(More to Kay’s post below)
By now I’m assuming everyone’s heard about the dreadful attack on the offices of the French satirical newspaper Charlie Hebdo:
Masked gunmen burst into the Paris offices of a French satirical newspaper on Wednesday and killed 12 people, including top journalists and two police officers, before fleeing in a car. The gunmen were still at large at dusk, as an extensive police dragnet spread across a traumatized city.
Among the dead were four prominent cartoonists who have repeatedly lampooned Islamic terrorists and the Prophet Muhammad, leading to speculation that the attack on the newspaper, Charlie Hebdo, was the work of Islamic militants acting alone or in concert with extremist groups.
The gunmen — reports suggest there were three — are still at large, and, according to Times coverage, it remains unknown what group, if any, organized the attack.
Salman Rushdie knows something about words and art and the threat of deadly violence aimed at suppressing it. He’s one of many who have responded to the attack. The statement was apparently up at PEN’s site, but that’s down now, and (via a Neil Gaiman tweet) I found it at the Wall St. Journal. Here it is:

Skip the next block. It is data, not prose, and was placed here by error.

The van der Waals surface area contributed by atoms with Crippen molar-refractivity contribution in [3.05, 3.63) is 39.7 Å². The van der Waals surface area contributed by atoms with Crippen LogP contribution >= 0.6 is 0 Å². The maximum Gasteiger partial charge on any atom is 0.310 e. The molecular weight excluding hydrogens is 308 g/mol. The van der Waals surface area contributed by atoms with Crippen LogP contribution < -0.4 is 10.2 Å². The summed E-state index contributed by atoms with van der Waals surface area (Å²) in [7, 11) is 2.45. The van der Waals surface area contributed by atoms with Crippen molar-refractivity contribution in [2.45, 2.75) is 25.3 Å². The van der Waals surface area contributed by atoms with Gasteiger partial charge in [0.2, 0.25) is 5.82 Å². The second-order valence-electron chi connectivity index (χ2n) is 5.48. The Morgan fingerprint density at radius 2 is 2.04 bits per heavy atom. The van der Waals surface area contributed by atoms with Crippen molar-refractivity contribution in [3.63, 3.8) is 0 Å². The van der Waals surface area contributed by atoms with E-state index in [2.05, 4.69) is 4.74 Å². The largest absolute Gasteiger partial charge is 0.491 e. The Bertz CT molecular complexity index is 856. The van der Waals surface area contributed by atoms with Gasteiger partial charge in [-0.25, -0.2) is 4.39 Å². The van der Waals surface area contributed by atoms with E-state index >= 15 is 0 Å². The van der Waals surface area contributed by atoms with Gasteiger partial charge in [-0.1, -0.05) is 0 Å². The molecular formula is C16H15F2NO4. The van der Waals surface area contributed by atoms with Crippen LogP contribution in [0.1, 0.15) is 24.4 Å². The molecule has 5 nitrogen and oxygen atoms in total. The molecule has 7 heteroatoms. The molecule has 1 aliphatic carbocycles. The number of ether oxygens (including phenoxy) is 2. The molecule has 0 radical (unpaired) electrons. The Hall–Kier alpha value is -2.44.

“Religion, a mediaeval form of unreason, when combined with modern weaponry becomes a real threat to our freedoms. This religious totalitarianism has caused a deadly mutation in the heart of Islam and we see the tragic consequences in Paris today. I stand with Charlie Hebdo, as we all must, to defend the art of satire, which has always been a force for liberty and against tyranny, dishonesty and stupidity. ‘Respect for religion’ has become a code phrase meaning ‘fear of religion.’ Religions, like all other ideas, deserve criticism, satire, and, yes, our fearless disrespect.” –Salman Rushdie
Bad times, sad times. My thoughts and deepest sympathy to all the families and friends of the murdered.